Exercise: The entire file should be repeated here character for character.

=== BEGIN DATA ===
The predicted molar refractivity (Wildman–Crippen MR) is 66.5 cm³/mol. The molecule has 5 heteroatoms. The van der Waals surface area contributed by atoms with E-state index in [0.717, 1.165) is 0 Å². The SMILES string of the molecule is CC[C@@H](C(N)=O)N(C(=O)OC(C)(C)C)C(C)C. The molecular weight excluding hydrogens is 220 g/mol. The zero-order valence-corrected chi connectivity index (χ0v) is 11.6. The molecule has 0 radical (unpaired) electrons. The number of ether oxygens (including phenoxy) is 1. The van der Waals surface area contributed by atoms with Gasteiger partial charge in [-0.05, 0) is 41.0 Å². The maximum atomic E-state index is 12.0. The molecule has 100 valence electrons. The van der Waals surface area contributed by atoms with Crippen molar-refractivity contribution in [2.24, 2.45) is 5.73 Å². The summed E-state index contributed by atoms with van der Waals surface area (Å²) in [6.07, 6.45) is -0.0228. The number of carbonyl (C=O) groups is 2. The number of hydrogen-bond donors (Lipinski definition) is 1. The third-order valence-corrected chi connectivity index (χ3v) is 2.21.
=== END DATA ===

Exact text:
The predicted molar refractivity (Wildman–Crippen MR) is 66.5 cm³/mol. The molecule has 5 heteroatoms. The van der Waals surface area contributed by atoms with E-state index in [0.717, 1.165) is 0 Å². The SMILES string of the molecule is CC[C@@H](C(N)=O)N(C(=O)OC(C)(C)C)C(C)C. The molecular weight excluding hydrogens is 220 g/mol. The zero-order valence-corrected chi connectivity index (χ0v) is 11.6. The molecule has 0 radical (unpaired) electrons. The number of ether oxygens (including phenoxy) is 1. The van der Waals surface area contributed by atoms with Gasteiger partial charge in [-0.05, 0) is 41.0 Å². The maximum atomic E-state index is 12.0. The molecule has 100 valence electrons. The van der Waals surface area contributed by atoms with Crippen molar-refractivity contribution in [2.24, 2.45) is 5.73 Å². The summed E-state index contributed by atoms with van der Waals surface area (Å²) in [6.07, 6.45) is -0.0228. The number of carbonyl (C=O) groups is 2. The number of hydrogen-bond donors (Lipinski definition) is 1. The third-order valence-corrected chi connectivity index (χ3v) is 2.21.